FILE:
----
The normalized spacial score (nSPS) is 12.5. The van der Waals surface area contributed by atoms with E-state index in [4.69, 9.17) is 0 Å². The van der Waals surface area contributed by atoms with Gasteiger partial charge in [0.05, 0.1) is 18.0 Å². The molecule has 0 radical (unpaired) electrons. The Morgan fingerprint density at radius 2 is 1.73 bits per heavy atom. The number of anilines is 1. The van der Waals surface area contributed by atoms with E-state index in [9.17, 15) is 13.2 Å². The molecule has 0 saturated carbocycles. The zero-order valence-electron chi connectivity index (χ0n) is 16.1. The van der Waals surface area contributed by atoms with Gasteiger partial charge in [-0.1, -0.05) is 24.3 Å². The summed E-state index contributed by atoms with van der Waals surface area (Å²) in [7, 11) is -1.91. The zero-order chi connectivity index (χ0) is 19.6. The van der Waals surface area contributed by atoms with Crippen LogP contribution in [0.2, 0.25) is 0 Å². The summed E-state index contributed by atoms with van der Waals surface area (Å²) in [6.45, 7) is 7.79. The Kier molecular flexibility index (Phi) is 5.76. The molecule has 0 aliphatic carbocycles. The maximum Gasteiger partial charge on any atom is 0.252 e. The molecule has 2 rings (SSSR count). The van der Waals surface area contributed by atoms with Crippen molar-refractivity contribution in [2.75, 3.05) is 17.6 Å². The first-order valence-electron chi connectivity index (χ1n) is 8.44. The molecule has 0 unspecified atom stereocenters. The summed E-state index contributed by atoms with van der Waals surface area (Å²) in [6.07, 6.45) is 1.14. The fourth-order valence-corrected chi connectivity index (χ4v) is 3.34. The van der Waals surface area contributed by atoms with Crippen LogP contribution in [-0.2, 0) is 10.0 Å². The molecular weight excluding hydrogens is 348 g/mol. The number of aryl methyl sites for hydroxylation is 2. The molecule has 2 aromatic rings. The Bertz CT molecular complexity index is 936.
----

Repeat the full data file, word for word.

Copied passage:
The normalized spacial score (nSPS) is 12.5. The van der Waals surface area contributed by atoms with E-state index in [4.69, 9.17) is 0 Å². The van der Waals surface area contributed by atoms with Gasteiger partial charge in [0.05, 0.1) is 18.0 Å². The molecule has 0 radical (unpaired) electrons. The Morgan fingerprint density at radius 2 is 1.73 bits per heavy atom. The number of anilines is 1. The van der Waals surface area contributed by atoms with E-state index in [9.17, 15) is 13.2 Å². The molecule has 0 saturated carbocycles. The zero-order valence-electron chi connectivity index (χ0n) is 16.1. The van der Waals surface area contributed by atoms with Gasteiger partial charge in [-0.1, -0.05) is 24.3 Å². The summed E-state index contributed by atoms with van der Waals surface area (Å²) in [7, 11) is -1.91. The zero-order chi connectivity index (χ0) is 19.6. The van der Waals surface area contributed by atoms with Crippen LogP contribution in [0.2, 0.25) is 0 Å². The summed E-state index contributed by atoms with van der Waals surface area (Å²) in [6.45, 7) is 7.79. The Kier molecular flexibility index (Phi) is 5.76. The molecule has 0 aliphatic carbocycles. The maximum Gasteiger partial charge on any atom is 0.252 e. The molecule has 2 rings (SSSR count). The van der Waals surface area contributed by atoms with Crippen molar-refractivity contribution in [2.75, 3.05) is 17.6 Å². The first-order valence-electron chi connectivity index (χ1n) is 8.44. The molecule has 0 unspecified atom stereocenters. The summed E-state index contributed by atoms with van der Waals surface area (Å²) in [6.07, 6.45) is 1.14. The fourth-order valence-corrected chi connectivity index (χ4v) is 3.34. The van der Waals surface area contributed by atoms with Crippen LogP contribution in [-0.2, 0) is 10.0 Å². The molecular weight excluding hydrogens is 348 g/mol. The number of aryl methyl sites for hydroxylation is 2. The molecule has 2 aromatic rings. The Bertz CT molecular complexity index is 936.